Sunday, October 2, 2016

WORTHY SEQUEL? Breakthrough (1979)


     
   

            “Breakthrough” is a sequel to the famed “Cross of Iron” which means it continues the adventures of one of the great war movie characters – Sgt. Steiner of the German Army.  The original, directed by Sam Peckinpah, is one of the great war movies and has a cult following.  It certainly called for a sequel – directed by Peckinpah and starring the perfectly cast James Coburn.  The fact that the sequel has neither of them is a major red flag.  Coburn was set to star but backed out at the last minute.  I assume he finally got around to reading the script.  His replacement was a ridiculously too old Richard Burton.  Burton was 53 years old and looked at least ten years older than that.  His heart was not in the project and his drinking was a problem.  Sticking with the decision to hire old has-been actors, the producers tabbed three other “Longest Day” veterans – Robert Mitchum, Rod Steiger, and Curt Jurgens.  This quartet has the dubious distinction of appearing in one of the great war movies and one of the worst.   Director Andrew McLaglen sandwiched this movie between “The Wild Geese” and “The Sea Wolves” so it is obvious he had a fetish for old stars embarrassing themselves in action roles.

            The movie opens in May, 1944 which would be a few months after the events in “Cross of Iron”.  So now we know Steiner survived the climactic fight.  And so did his nemesis Capt. Stransky (Helmut Griem) who is still a thorn in his side.  The movie seems to start off right with a scene with plenty of action, however it does not take long to silliness to set in.  Steiner is sent to destroy a railroad tunnel.  When his men peer in to see the light at the end, it turns out to be a T-34.  Although he takes out the tank, Steiner perplexingly does not blow up the tunnel and follows this up with a confrontation with Stransky.  Steiner once again can’t play nice with generals and gets himself court-martialed.  The punishment is a head-scratching two week leave in Paris!  While there, Steiner steals Stransky’s girl.  I’m not making this up, people. Just as our hero is celebrating his bizarre punishment of being shipped from the Eastern Front, the D-Day invasion occurs.  Look out Allies, Steiner’s band of misfits has joined him and they are assigned the defense of a French village.  This is a seventies war movie, so we need a political subplot of Steiner getting involved with his Hitler-conspiratorial Gen. Hoffman’s (Jurgens) attempt to negotiate surrender of his forces.  The negotiation involves a Col. Rogers (Mitchum) and Gen. Webster (Steiger).  They spend the first half hour complaining about their arthritis.  Just kidding.  Luckily the talking does not prevent the big set piece battle for the village.  Unluckily, there is a battle for the village.  This scene defies polite description.  Make sure you have been drinking heavily by the time you reach this stage of the movie (if you make it this far).  Richard Burton was.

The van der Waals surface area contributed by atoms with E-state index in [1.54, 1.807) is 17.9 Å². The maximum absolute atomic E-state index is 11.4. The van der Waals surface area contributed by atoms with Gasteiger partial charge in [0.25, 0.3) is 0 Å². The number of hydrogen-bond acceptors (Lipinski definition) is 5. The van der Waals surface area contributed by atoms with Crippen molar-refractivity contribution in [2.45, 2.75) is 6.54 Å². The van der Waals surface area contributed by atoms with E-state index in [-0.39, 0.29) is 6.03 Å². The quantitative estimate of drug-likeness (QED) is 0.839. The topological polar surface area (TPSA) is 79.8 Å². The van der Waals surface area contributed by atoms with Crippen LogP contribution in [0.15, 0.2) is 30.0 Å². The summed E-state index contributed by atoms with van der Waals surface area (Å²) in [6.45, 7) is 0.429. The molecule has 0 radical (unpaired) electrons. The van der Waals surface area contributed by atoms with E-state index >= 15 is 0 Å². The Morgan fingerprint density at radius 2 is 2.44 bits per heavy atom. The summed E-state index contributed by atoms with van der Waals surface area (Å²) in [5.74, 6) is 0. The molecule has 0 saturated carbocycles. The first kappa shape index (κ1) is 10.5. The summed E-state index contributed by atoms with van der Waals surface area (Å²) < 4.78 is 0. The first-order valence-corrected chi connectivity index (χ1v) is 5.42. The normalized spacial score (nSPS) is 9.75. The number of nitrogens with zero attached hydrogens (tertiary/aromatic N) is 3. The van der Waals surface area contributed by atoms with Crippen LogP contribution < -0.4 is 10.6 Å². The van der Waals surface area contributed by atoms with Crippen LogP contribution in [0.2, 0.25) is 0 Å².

How do you tarnish a great movie and character?  See this movie.  Thankfully, few did.  It is horrendous.  The acting is wooden. Or should I say geriaratric?  Burton is not even the worst performer.  Just the most disinterested.  Steiger chews the scenery as much as his false teeth will allow.  The dialogue is laughable.  The plot is inane.  The action is ridiculous.  This is one of the worst war movies ever made and one of the most disappointing.

NOTE:  Check out that poster.  The artist does not even bother to make the main stars look younger!  But he does manage to get two women in separate clenches.  Kudos!
 
GRADE =  F-             

               

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